Date of Award

Spring 5-2-2018

Degree Type

Thesis

Degree Name

Master of Arts (MA)

Department

English

First Advisor

Mark Noble

Second Advisor

Audrey Goodman

Third Advisor

Lindsey Eckert

Abstract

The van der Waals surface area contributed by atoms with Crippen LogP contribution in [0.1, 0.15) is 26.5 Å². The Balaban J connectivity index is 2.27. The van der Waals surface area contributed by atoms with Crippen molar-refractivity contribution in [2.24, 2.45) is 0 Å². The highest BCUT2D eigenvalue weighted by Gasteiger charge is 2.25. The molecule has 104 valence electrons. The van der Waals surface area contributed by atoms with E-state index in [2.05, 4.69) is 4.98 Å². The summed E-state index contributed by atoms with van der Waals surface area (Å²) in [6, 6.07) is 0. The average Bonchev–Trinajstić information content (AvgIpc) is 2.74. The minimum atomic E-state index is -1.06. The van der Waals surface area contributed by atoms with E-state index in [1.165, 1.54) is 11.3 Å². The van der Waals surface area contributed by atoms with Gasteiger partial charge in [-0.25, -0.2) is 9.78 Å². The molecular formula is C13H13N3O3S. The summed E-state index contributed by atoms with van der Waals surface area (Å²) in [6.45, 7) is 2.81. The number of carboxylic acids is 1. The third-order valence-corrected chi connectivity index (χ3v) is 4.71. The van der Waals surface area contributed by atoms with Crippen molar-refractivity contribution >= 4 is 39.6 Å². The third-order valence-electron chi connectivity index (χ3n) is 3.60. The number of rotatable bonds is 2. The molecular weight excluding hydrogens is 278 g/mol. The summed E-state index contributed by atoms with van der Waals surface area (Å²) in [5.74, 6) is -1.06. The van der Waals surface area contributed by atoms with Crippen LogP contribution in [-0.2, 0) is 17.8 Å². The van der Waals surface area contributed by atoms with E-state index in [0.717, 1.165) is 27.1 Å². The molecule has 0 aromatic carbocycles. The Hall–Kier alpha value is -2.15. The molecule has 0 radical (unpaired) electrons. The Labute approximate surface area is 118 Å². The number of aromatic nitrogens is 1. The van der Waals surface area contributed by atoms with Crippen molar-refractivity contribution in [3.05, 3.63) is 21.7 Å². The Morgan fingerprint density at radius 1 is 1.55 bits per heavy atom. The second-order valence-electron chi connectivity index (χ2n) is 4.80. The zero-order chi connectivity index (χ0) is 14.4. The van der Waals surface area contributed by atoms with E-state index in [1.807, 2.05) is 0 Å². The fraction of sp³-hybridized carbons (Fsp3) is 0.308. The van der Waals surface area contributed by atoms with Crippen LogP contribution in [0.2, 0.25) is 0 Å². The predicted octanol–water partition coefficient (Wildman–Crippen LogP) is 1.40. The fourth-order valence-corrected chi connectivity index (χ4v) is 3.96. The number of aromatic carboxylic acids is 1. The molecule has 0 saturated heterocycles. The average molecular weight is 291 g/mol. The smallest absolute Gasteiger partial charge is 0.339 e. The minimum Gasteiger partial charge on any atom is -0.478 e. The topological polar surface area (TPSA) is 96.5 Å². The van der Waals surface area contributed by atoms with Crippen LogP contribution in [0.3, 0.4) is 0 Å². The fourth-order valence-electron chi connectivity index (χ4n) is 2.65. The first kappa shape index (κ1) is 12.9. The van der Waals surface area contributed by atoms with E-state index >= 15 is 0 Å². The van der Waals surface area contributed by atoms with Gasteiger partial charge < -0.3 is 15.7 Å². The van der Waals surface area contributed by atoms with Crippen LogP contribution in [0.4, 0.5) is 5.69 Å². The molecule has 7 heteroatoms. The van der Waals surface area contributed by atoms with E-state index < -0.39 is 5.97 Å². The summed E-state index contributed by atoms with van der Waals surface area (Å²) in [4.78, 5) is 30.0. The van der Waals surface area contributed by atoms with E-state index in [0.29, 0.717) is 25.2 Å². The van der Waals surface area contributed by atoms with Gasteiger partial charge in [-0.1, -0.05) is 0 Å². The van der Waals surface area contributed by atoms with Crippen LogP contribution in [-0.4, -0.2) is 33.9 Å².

This thesis positions Thoreau’s texts alongside theories of materialist-determinist and indeterminist causality that developed from the causal debate of Enlightenment and nineteenth-century philosophy and science. These debates frame Thoreau’s progression from an epistemological Baconian-Newtonian inductionism to an ontological New Materialist vitalism in his observations of natural causation. As Thoreau traces relations back to possible causes, his language shifts from empirical observations to imaginative inductions and inferences that attempt to complete insoluble causal equations. For Thoreau, thinking about causality in these terms leads to an equivocation of ontological boundaries between human and nonhuman where Thoreau’s mental and physical actions are inseparable from the motions of nonhuman agents. Examining causal events in Thoreau’s texts provides a new interpretation that views theories of motion and causality as central to his epistemology and ontology.

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